A display was setup up-front demonstrating the AudioQuest Dragonfly USB DAC with their Night Owl Carbon headphones ($899) as well as the B&W P9 Signature headphones ($999). This table had a constant stream of visitors, and Frederic Pinsonneault of AudioQuest, the bearded face in the background, was happy to demonstrate their products.

3 (Custom)

The main system incorporated the recently launched B&W 705 S2 loudspeakers ($5,500/pair) paired with the all-new Bryston BP173 pre-amplifier ($3999) and a Bryston 4B3 amplifier ($5,699). The source was a Bryston BDA-3 / BDP-3 with power delivered via an AudioQuest Niagara ($5000), using the company’s new Hurricane and Tornado power cables, together with a Storm Series loom.

4 (Custom)

Pictured is the new Hurricane power cable, which has a braided construction that I was told is mainly to preserve flexibility, given the cables low gauge. What I heard was delightfully detailed, transparent, yet smooth. Obviously the Audio One guys had put some thought into putting this system together.

5 (Custom)

6 (Custom)

On static display were a number of B&W speaker models, including the B&W 803 D3 ($20,000/pair), which had me salivating.

Totem Acoustic

7 (Custom)

Totem Acoustic, as I’ve come to expect, always has the best decorated room at shows and this year was no less. Even more delightful was finding the company’s founder and president, Vince Bruzzese, there, speaking about the company’s latest innovative creations. On display were three systems on rotating demonstration.

8 (Custom)

The first, was comprised of the Totem Signature One loudspeaker ($3,299/pair), which follows in the footsteps of Totem’s original Model 1 loudspeaker. We recently reviewed this speaker in the pages of NOVO Magazine (

9 (Custom)

The next speaker setup included the Totem SKY ($1,850/pair) and the SKY Tower ($2,500/pair). Both of these speakers offer an exceptional value/performance factor. The SKY Tower is the replacement for the long-lived and very successful Sttaf tower loudspeaker. Magnetic grills are now standard for all new Totem speakers and this goes for all the speaker models that were in their room.

10 (Custom)

Next I was able to hear a demonstration of the new Totem Tribe tower loudspeakers, priced at $5,500/pair (matte) or $6,000/pair (high gloss). These speakers were able to fill the room, while delivering a marvellously stable and sizeable soundstage, even when off-axis. I was amazed by the bass response of the relatively tiny Tribe towers. Vince told me that the speakers provide a flat in-room response from 30 to 30,000 Hz (+/- 3dB), handle up to 250 watts each and achieve an in-room SPL of up to 108 dB. To paraphrase Vince, a listener from Holland has nicknamed the Totem Tribes as “Beastly Angels”.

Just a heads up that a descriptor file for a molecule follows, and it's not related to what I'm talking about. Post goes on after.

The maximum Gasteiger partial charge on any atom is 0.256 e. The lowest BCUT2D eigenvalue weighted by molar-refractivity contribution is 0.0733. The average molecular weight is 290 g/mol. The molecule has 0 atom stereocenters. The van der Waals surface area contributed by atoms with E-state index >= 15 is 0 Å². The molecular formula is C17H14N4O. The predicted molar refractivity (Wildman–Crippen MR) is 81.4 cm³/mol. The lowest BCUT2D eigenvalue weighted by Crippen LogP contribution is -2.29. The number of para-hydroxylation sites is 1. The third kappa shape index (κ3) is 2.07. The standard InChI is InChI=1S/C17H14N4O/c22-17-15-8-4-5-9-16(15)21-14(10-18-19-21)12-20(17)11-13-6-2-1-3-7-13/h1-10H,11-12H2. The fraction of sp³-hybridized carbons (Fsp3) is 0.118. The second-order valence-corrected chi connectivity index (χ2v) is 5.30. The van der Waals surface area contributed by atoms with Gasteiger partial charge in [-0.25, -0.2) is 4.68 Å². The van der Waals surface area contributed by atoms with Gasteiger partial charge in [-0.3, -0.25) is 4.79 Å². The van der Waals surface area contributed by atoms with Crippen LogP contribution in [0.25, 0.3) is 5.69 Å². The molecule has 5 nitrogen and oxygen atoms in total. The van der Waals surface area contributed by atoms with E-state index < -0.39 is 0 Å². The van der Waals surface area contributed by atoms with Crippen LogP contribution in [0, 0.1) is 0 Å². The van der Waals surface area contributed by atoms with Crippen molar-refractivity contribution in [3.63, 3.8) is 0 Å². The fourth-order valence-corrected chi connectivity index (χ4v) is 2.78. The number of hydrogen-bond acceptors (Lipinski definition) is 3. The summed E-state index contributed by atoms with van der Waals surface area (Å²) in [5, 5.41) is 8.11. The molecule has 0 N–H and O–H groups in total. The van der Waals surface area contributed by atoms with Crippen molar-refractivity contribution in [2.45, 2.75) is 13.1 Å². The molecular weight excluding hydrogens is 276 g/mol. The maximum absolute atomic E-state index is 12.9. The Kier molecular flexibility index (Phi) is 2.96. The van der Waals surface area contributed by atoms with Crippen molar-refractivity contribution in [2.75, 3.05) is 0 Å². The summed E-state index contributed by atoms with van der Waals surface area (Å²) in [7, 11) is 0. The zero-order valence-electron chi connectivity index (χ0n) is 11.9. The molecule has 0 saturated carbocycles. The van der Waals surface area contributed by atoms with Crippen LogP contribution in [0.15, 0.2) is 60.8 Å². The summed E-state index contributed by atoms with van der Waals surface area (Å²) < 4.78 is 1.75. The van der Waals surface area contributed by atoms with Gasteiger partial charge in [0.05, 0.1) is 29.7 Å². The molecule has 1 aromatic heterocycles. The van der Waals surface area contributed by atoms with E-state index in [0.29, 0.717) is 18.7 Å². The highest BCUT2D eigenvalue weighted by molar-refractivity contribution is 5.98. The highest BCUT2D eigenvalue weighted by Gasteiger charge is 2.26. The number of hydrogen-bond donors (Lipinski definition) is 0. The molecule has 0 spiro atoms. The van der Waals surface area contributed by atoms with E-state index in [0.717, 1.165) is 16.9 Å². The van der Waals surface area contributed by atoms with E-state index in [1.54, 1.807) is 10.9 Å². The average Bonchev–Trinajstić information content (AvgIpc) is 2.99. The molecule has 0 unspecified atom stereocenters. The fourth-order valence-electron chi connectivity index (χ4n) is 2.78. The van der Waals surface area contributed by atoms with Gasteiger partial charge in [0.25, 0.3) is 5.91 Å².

Audio by Mark Jones

11 (Custom)

Out front of Audio by Mark Jones’ room was a static display of the all-new and very stylish Focal Kanta loudspeaker. A perfect appetizer for what was to be found within.

12 (Custom)
The main system being demonstrated by Mark, was playing through a gorgeous pair of Imperial Red high-gloss Focal Sopra No. 3 loudspeakers. Amplification and electronics was by CH Precision, including their P1 Dual Monaural Phono Stage ($31,000); C1 DAC ($31,000) and; M1 Reference Power Amp ($51,000). Cabling was Nordost Valhalla 2 Reference with QRT power products. The analog source was the Kronos Pro Turntable ($38,000); with SCPS power supply ($13,500); Black Beauty tonearm ($8,500) and a Lyra ETNA SL MC cartridge ($13,000). The digital source was an Aurender N10 Music Server ($8,500) and racks were by Massif Audio Design. The system sounded wonderful with generous harmonic colour and sweetness, natural warmth and openness, together with generous detail and excellent timing. I had the opportunity to sit in on a Nordost demonstration of their new QKore grounding unit. Listening to an A/B comparison, it was evident that the QKore provided added clarity, image focus and texture.

Update TV & Stereo / Samsung
There were a couple rooms that local dealer Update TV & Stereo were hosting at TAVES this year.

13 (Custom)
The first one I entered contained a full 7.2 home theatre demonstration using Revel loudspeakers (F36 $3,200/pr; C25 $1,200; F35 $2,400/pr; B10 subwoofers $2,300 each). Surround sound processing and amplification duties were being handled by an Arcam AVR850 ($8,500) with an Arcam UDP411 Blu-ray players ($2,500). The video was by way of a Screen Innovations 100” screen paired to a JVC DLA RS620 projector ($12,500). Watching the Mad Max movie as well as Everest Atmos demonstrations (sadly, no Atmos speakers), I was very impressed with the detail and clarity presented by both the sound and images.

14 (Custom)

15 (Custom)